A recent decision of the European Court of Human Rights regarding the time limitation rules under Swiss law (decision 069 (2014) of 11 March 2014)

Your contact

The case is that of a mechanic fitter who was exposed to asbestos in the course of different activities he carried out from 1965 until 1978. The technique of flocking asbestos (“Spritzasbest”) was banned in Switzerland in 1975 and became subject to a general prohibition in 1989. In 2004, Hans Moor was diagnosed with malignant pleural mesothelioma caused by asbestos. He died in 2005. The Swiss courts rejected the claims for damages filed by his wife and two children vis-à-vis the Swiss authorities (art. 20 LRCF), respectively the deceased’s employer on the basis that the claims were time barred and forfeited (art. 127, 130 al. 1 CO).

Principal facts – On appeal against the decision of the cantonal tribunal, the federal court reached, in its decision of 29 January 2010 (ATF 136 II 187), the conclusion that the spouse’s claim was forfeited because the absolute deadline of ten years starting from the date of the wrongful act had expired (art. 20 LRCF). The claims in liability could extinguish irrespective of whether the damage had already occurred. The limitation/ forfeiture period starts to run from the date of the wrongful act, regardless of the date of occurrence of the damage. The Federal Court also dismissed the alleged breach of Article 6 of the Convention: all European States limit in time the possibility to assert civil claims and this limitation cannot be regarded as an infringement of the very substance of the right of access to a tribunal and, therefore, disproportionate, given that the Swiss system provides for the imprescriptibility of the benefits of the ” Caisse nationale suisse d’assurance en cas d’accidents” for victims and their surviving relatives.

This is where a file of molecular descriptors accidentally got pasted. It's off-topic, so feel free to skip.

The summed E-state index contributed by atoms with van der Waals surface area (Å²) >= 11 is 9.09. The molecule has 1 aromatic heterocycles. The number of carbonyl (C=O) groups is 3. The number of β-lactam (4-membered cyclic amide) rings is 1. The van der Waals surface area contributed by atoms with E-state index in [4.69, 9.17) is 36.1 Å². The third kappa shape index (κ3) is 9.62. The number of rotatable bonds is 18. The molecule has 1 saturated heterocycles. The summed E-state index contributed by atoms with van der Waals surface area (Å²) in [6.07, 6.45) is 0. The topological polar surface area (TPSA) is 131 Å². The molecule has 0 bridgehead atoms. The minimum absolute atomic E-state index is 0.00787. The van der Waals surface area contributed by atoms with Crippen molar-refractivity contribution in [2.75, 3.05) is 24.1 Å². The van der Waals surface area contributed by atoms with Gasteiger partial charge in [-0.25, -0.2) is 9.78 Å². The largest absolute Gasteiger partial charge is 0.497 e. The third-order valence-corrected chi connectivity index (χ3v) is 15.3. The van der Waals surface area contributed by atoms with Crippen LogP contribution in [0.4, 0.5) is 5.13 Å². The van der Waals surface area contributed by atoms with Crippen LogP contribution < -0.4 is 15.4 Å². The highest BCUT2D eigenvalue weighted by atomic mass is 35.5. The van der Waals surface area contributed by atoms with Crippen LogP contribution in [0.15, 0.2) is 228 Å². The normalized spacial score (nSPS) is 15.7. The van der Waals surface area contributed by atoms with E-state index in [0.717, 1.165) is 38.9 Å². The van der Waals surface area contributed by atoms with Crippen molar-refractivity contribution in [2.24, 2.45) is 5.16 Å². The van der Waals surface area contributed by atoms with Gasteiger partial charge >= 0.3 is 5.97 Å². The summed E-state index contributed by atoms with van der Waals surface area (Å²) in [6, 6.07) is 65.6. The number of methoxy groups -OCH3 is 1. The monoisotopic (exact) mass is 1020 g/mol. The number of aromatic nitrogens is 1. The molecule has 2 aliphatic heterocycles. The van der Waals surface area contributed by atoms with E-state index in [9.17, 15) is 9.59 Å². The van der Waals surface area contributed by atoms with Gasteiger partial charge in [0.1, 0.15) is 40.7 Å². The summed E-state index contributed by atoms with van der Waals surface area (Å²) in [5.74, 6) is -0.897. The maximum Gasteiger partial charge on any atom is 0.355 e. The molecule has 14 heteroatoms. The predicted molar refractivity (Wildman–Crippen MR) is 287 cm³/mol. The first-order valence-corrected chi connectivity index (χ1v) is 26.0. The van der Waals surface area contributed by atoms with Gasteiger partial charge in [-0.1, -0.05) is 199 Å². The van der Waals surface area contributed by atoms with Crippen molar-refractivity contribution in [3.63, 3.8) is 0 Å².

In its decision of 16 November 2010 (ATF 137 III 16), the federal tribunal dismissed the recourse filed by the deceased’s daughters against the decision of the cantonal tribunal of Argovia regarding this time the claims against the employor. It considered that the [time limitation] deadline starts as from the exibility of the claim, irrespective of the knowledge of the consequences of the damage, so that the claims were time barred (art. 127 et 130 al. 1 CO). As regards the right to demand repair, the decisive moment is that when the wrongdoer violated the physical integrity of the other party (Art. 46 para. 2 CO by reference art. 99 para. 3 CO). There is no violation of the Convention when a creditor, when he becomes aware of his claim, no longer ha[s] the means to demand the execution.